In Ecuador, I was taken right out of my comfort zone. I was in a completely new environment—with people who didn’t speak my language, doing my first ever journalistic style photography. This “journalistic photography” sometimes required me to point my camera directly at someone, and that made me pretty nervous as I don’t like bothering others in any way. But, I knew I needed the picture to tell my photographic story. It was really scary; I could not really communicate with my subjects (the Ecuadorians) due to the language barrier. I was a fish out of the water, clouded with doubt, anxiety, and confusion.
But with the amazing guidance of Karine and Lucas I know I began to shed my old habits of being passive, apprehensive, and “people pleasing.” I didn’t want to miss out on opportunities. Karine worked with me to get right up and close with people, and we spent literal hours trying to get me to get the best possible picture of movement in life. We worked to get what she, and now I like to call; “making a picture” not, “taking a picture.” From Karine, I’ve learned to be brave, assertive and persistent both in photography and in life. I honestly feel renewed as a person and as a photographer. I know what I want and I’m not afraid to get it now—it’s like I have a superpower now!Brenton Sianjina, 18
My journey to Ecuador was unforgettable and quite frankly left me speechless. I was blessed to be granted the opportunity to visit the most exciting places with amazing instructors, Karine and Lucas, and my fellow youth photographers. Although I had attended photography workshops before, this was the first time that I made a conservation-oriented photo story out of my images. Because of this, I was able to establish a stronger connection with the natural world; I was given a reason to tell others why conserving the environment is so important. In Ecuador, I was able to witness the beauty that nature can offer us all. It was in Ecuador that I was able to truly realize what Aristotle meant when he said, “In all things of nature there is something of the marvelous”.Briana Villarreal, 17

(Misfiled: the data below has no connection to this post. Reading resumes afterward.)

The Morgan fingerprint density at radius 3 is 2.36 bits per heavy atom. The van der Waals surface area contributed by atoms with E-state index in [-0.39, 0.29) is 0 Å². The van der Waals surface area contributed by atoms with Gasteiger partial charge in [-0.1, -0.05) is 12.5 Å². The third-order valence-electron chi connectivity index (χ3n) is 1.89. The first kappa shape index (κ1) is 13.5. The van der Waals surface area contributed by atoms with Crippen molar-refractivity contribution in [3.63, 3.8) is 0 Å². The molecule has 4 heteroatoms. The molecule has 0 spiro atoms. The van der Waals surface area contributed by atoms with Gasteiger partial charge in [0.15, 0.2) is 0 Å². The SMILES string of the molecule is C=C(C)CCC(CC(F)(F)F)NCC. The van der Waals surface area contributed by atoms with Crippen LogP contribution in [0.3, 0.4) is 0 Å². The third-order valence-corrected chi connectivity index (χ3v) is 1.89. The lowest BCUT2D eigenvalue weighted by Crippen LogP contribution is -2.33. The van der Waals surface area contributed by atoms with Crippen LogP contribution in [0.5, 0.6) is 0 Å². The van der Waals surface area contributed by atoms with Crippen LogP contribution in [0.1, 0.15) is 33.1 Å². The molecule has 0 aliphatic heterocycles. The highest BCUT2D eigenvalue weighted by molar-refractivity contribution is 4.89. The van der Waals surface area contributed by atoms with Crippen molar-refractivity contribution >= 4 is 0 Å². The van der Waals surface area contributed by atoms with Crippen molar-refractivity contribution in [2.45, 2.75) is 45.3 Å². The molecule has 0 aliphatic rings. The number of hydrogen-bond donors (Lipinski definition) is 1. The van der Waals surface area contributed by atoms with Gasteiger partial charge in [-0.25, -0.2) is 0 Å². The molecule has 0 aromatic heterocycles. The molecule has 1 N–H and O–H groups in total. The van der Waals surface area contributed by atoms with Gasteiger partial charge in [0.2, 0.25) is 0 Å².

The last two weeks have been some of the best two weeks of my entire life. No day was wasted, no time was left unspent; at every second on this trip, we were engaged in learning something new. Even though there were many nights with little sleep, long mornings with torrential rain, and an abundance of large cockroaches, I couldn’t speak more highly of the experience I have just had. While we saw some incredible wildlife, my favorite part of my trip to Ecuador was meeting like-minded people and learning alongside them. I was very new to both street photography and the process of conservation storytelling through photos, but I feel confident that I could now go off on my own and produce something valuable in these genres, thanks to working with Karine and Lucas.Ethan Rising, 16
I am so fortunate that I had the opportunity to experience Ecuador and the amazing wildlife that I was able to observe and photograph. The highlights for me were going herping at night, hummingbird species, the insects and the whole biodiversity. One of the best things we got to see was the Pinocchio Lizard in Mindo, endemic to that area. I learned so much about different species, photography, and nature on this trip, a once in a lifetime experience!Liam Singh, 15
The incredible experiences we had thanks to Karine and Lucas in Ecuador, from meeting people who are paving the way for an eco-friendly economy, to seeing an abundance of amazing animals and being taught by two inspiring conservation photographers, gave me a greater understanding of the importance of conservation and changed the course of my lives in some aspects.
Karine’s honest (photo) critique allowed us all to develop as photographers and Lucas’s knowledge of Ecuador made it so that we could connect with many people as well as see many types of wildlife. Looking back on the trip now, the lack of sleep we got was worth it because it allowed us to have crazy experiences. There were two times during the trip when I was speechless; the first was flying upside down on a zip-line overlooking the cloud forest, and the second was when a Jaguar walked in front of our blind. For anyone who is on the fence about going, I highly recommend trying it because it truly is a life-changing trip.Ian Harland, 18
Without a doubt, this workshop has been one of the best experiences of my life. During this workshop, we visited Mindo, and the Yasuni National Park—places where I can appreciate the connection between nature, and the human being.